In last week’s episode, Caroline (a.k.a. “Mama Bear”) said something that really resonated that Bethenny Frankel pointed out as well on her Bravo blog.
Caroline was working out with her trainer (um, in her personal gym at home that rivals most regular gyms!) and I’m paraphrasing here but she basically said, “Do I like it? No. Do I know it’s good for me? Yes. And that’s why I work out.”
She followed that up with her ‘money line’ that I just love (and speaks to how I’m feeling lately).
“I could be hit by a bus tomorrow, and I’d be wishing I ate that freaking piece of cheesecake before I saw that bus coming.”
I really understand what she means there. Life’s no fun without cheesecake! It’s about moderation.
This weekend my best friend from high school and her boyfriend were in Michigan for a wedding, so we got to spend Sunday together before they headed back to N.J.
We enjoyed the day in Ann Arbor, and it was funny to go back there because the last time they were here (literally the coldest weekend ever –MLK weekend, Jan 2008 –) is when my husband and I got to idea for him to apply to Michigan for his MBA … now he’s almost done with his first year!!
But I digress.
Anyway, I suggested going to this bakery I love, The Cupcake Station, for some yummy cupcakes.
Note: This is NOT something I ordinarily would suggest, and my BFF was definitely a little surprised to hear me suggest it — but being a sweets fan, too, she went with it and didn’t say anything.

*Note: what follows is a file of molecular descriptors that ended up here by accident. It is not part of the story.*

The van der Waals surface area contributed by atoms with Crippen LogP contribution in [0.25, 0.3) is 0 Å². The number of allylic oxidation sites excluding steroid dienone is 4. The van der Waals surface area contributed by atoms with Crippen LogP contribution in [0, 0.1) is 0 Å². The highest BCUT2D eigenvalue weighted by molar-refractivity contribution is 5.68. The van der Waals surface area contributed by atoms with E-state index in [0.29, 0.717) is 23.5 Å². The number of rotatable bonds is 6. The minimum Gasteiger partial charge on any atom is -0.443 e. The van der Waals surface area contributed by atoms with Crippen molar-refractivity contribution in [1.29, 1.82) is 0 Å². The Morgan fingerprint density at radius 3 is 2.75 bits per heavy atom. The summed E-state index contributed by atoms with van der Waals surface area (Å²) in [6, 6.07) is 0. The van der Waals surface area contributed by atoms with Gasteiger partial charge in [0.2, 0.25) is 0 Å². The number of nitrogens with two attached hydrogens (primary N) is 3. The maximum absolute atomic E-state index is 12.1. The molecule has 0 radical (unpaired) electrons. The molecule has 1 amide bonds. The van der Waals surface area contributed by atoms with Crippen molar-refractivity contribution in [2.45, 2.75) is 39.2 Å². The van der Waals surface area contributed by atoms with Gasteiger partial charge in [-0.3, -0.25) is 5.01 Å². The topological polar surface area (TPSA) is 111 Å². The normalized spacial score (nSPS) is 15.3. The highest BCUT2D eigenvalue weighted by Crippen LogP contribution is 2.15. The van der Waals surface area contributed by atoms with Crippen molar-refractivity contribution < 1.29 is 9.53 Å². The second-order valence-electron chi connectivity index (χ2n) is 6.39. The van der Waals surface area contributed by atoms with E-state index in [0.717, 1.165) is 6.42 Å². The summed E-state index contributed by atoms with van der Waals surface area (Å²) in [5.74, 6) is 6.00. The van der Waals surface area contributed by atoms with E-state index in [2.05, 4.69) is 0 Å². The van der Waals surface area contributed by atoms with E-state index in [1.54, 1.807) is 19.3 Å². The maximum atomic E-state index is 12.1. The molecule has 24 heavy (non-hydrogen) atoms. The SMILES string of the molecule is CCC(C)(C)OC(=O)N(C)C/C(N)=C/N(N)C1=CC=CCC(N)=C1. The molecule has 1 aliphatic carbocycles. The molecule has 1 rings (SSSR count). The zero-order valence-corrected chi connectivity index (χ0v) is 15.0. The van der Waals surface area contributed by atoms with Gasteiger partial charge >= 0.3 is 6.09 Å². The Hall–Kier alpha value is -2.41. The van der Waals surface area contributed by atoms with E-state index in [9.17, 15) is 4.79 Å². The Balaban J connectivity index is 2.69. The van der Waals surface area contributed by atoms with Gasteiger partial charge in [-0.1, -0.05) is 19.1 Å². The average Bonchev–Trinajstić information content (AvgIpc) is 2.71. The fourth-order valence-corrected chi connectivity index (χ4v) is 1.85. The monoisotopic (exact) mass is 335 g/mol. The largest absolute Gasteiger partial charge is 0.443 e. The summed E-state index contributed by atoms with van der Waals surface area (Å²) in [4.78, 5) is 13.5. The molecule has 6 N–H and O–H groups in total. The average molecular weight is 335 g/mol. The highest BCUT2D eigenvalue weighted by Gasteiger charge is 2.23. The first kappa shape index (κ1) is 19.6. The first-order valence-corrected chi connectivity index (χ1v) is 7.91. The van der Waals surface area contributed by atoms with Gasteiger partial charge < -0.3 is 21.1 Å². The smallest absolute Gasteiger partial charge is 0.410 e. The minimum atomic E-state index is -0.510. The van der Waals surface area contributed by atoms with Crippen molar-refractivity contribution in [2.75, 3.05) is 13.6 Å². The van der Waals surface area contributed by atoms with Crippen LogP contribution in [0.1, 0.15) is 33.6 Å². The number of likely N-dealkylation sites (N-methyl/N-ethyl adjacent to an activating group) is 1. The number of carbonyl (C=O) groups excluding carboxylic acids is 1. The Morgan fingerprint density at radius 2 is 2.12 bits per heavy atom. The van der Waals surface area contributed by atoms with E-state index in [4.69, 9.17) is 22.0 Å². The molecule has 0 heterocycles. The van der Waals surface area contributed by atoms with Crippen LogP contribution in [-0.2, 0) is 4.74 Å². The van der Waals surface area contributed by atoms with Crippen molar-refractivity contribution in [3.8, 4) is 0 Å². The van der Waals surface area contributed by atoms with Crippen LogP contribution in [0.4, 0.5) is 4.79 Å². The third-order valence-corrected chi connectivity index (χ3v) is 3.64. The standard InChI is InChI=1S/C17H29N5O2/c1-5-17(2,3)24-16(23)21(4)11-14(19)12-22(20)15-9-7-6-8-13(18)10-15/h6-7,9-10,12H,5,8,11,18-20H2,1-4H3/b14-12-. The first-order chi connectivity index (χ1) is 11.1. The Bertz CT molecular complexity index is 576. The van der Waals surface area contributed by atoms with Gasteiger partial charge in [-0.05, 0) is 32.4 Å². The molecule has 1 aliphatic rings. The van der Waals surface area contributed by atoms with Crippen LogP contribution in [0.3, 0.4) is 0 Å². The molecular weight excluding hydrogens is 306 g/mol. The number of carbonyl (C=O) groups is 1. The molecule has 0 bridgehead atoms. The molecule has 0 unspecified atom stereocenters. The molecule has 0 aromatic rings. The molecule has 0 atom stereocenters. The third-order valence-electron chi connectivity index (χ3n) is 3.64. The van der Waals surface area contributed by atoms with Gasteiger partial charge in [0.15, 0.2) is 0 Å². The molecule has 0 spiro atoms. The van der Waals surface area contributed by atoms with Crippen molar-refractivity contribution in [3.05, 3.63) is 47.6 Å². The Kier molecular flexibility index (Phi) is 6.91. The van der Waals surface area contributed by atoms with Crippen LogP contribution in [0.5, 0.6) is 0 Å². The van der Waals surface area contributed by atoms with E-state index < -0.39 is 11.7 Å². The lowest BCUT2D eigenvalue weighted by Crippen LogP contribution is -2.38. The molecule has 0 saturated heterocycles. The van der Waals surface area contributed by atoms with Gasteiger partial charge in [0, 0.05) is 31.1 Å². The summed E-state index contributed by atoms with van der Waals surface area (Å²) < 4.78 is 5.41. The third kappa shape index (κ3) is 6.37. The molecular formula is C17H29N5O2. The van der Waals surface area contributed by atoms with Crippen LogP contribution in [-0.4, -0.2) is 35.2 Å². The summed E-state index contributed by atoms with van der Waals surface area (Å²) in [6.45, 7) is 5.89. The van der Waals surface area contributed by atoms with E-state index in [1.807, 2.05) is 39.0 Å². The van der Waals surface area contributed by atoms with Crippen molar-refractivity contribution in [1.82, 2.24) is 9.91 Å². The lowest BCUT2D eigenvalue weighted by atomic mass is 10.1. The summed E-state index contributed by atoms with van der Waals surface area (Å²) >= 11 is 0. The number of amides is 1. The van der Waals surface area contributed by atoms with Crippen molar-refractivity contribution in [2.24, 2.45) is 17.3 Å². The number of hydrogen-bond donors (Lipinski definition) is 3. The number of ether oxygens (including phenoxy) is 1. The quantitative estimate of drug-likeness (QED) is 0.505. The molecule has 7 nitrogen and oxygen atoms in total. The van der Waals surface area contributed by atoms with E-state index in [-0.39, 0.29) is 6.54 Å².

The thing was, I wanted to be brave. Now, this might not seem like “bravery” to some (ok, MOST), but to me, it was a big step. (I’d been once before and loved it, savored my treat).
As we were walking back enjoying our delish cupcakes, she commented how she loved my new purse … which led me to explain when/why I got it … and naturally, the conversation turned to how I’m doing.
(In case you’re curious, she knows about my blog, and always asks how I’m doing with my recovery, but she’s an insanely busy director of a physical therapy clinic and a PT herself, so she doesn’t spend hours at a computer like me — let alone reading blogs).
Anyway I told her how things have been going (“so well that I don’t feel the need to blog every day”), about my recent book reviews and potentially participating on the BlogHer panel this summer (still no word!) and she asked if I was really ok eating the cupcake truffle I’d chosen (we’d boxed up the rest of the cupcakes we bought).